editor's blog
Subscribe Now

A New IoT Protocol

We’ve got a number of ways of getting our devices to talk to each other. Some time back, I opined that Bluetooth Low Energy and WiFi seemed to have the edge, largely influenced by the burgeoning Internet of Things (IoT). Zigbee, meanwhile, seems to have more sway in the Smart Grid.

Well, some folks still aren’t happy with these options. There are three capabilities that are desirable, and yet none of the above standards can do all three:

  • Low power (of course)
  • Native IP6 support
  • The ability to mesh

WiFi is the only one that handles IP-based traffic, but it loses on the power front; Bluetooth can’t mesh natively (although a mesh product has been announced overlaying Bluetooth); and Zigbee doesn’t do IP natively.

Hence the Thread protocol. It’s built over 802.15.4, the low-cost, low-power physical layer and media access control layer that underlie Zigbee and some other protocols. It handles IP6 via 6LoWPAN.

image002.jpg

It appears to have originated out of Nest Labs (now Google), and they’ve assembled a group of other companies to promote the protocol. Most of the other names are familiar electronics guys – ARM, Freescale, Samsung, and Silicon Labs – but they also have a couple ThingMakers: Big Ass Fans (seriously) and Yale (think door locks).

Note that this isn’t about setting a standard: “promote” really is the right verb, since Thread is already shipping in Nest products. They’re going about this by putting together a certification program to ensure that all devices carrying the Thread designation pass muster. The certification program should be in place by the end of the year, with full availability early next year.

And what are the targets for Thread? Their site says, “… all sorts of products for the home.” They list specifically:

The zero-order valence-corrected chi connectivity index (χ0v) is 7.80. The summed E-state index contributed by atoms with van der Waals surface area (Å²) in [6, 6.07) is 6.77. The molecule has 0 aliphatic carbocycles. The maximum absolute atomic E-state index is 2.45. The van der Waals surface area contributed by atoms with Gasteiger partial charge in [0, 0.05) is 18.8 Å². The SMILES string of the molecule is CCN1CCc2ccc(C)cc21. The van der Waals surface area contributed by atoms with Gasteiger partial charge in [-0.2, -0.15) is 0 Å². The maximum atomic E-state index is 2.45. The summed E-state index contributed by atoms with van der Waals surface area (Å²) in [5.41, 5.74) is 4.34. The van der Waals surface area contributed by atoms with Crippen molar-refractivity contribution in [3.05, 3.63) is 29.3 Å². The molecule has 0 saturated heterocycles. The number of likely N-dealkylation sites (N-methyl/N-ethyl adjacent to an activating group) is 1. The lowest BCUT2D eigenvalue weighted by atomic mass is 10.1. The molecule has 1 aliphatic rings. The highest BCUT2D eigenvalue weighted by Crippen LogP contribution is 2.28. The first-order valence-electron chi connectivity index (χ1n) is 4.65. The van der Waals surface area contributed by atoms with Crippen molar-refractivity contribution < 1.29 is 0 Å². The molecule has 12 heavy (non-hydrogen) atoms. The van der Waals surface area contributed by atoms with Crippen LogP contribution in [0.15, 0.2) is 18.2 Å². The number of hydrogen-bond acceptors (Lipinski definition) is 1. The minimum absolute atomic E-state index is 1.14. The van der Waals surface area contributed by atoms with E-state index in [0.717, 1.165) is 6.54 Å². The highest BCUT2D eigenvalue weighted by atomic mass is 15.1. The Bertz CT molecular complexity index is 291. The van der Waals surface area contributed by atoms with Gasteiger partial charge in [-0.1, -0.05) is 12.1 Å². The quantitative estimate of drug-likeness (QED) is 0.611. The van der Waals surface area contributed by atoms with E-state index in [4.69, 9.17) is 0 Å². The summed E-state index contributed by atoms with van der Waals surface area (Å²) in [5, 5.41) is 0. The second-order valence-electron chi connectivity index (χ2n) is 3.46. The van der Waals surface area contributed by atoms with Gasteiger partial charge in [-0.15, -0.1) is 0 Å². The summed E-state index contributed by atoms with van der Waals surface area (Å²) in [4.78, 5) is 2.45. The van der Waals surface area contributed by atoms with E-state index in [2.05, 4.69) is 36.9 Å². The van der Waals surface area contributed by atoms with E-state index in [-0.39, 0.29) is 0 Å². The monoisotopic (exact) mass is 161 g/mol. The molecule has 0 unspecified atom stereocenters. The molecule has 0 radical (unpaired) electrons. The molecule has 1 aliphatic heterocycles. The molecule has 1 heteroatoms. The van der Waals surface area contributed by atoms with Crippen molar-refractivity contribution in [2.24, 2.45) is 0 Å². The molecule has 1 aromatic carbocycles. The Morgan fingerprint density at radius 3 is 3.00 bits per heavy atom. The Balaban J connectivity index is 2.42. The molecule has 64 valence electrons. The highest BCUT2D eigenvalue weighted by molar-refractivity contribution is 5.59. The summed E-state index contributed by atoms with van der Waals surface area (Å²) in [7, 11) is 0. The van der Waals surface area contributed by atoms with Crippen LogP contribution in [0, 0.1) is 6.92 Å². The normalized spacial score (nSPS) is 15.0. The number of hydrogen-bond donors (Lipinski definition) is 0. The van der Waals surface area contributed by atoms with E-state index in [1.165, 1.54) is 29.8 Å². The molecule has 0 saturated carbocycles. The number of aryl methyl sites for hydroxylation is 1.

• Appliances
  • Access control
  • Climate control
  • Energy management
  • Lighting
  • Safety
  • Security

Given that this is intended for non-technical consumers connecting Things in the home, they’ve also focused on ease-of-setup, via phone or computer or tablet.

You can find out more (and even participate) via their announcement.

Leave a Reply

featured blogs
Jul 10, 2020
[From the last episode: We looked at the convolution that defines the CNNs that are so popular for machine vision applications.] This week we'€™re going to do some more math, although, in this case, it won'€™t be as obscure and bizarre as convolution '€“ and yet we will...
Jul 10, 2020
I need a problem that lends itself to being solved using a genetic algorithm; also, one whose evolving results can be displayed on my 12 x 12 ping pong ball array....
Jul 9, 2020
It happens all the time. We'€™re online with a designer and we'€™re looking at a connector in our picture search. He says '€œI need a connector that looks just like this one, but '€¦'€ and then he goes on to explain something he needs that'€™s unique to his desig...

featured video

Product Update: What’s Hot in DesignWare® IP for PCIe® 5.0

Sponsored by Synopsys

Get the latest update on Synopsys' DesignWare Controller and PHY IP for PCIe 5.0 and how the low-latency, compact, power-efficient, and silicon-proven solution can enable your SoCs while reducing risk.

Click here for more information about DesignWare IP Solutions for PCI Express

Featured Chalk Talk

Benefits of FPGAs & eFPGA IP in Futureproofing Compute Acceleration

Sponsored by Achronix

In the quest to accelerate and optimize today’s computing challenges such as AI inference, our system designs have to be flexible above all else. At the confluence of speed and flexibility are today’s new FPGAs and e-FPGA IP. In this episode of Chalk Talk, Amelia Dalton chats with Mike Fitton from Achronix about how to design systems to be both fast and future-proof using FPGA and e-FPGA technology.

Click here for more information about the Achronix Speedster7 FPGAs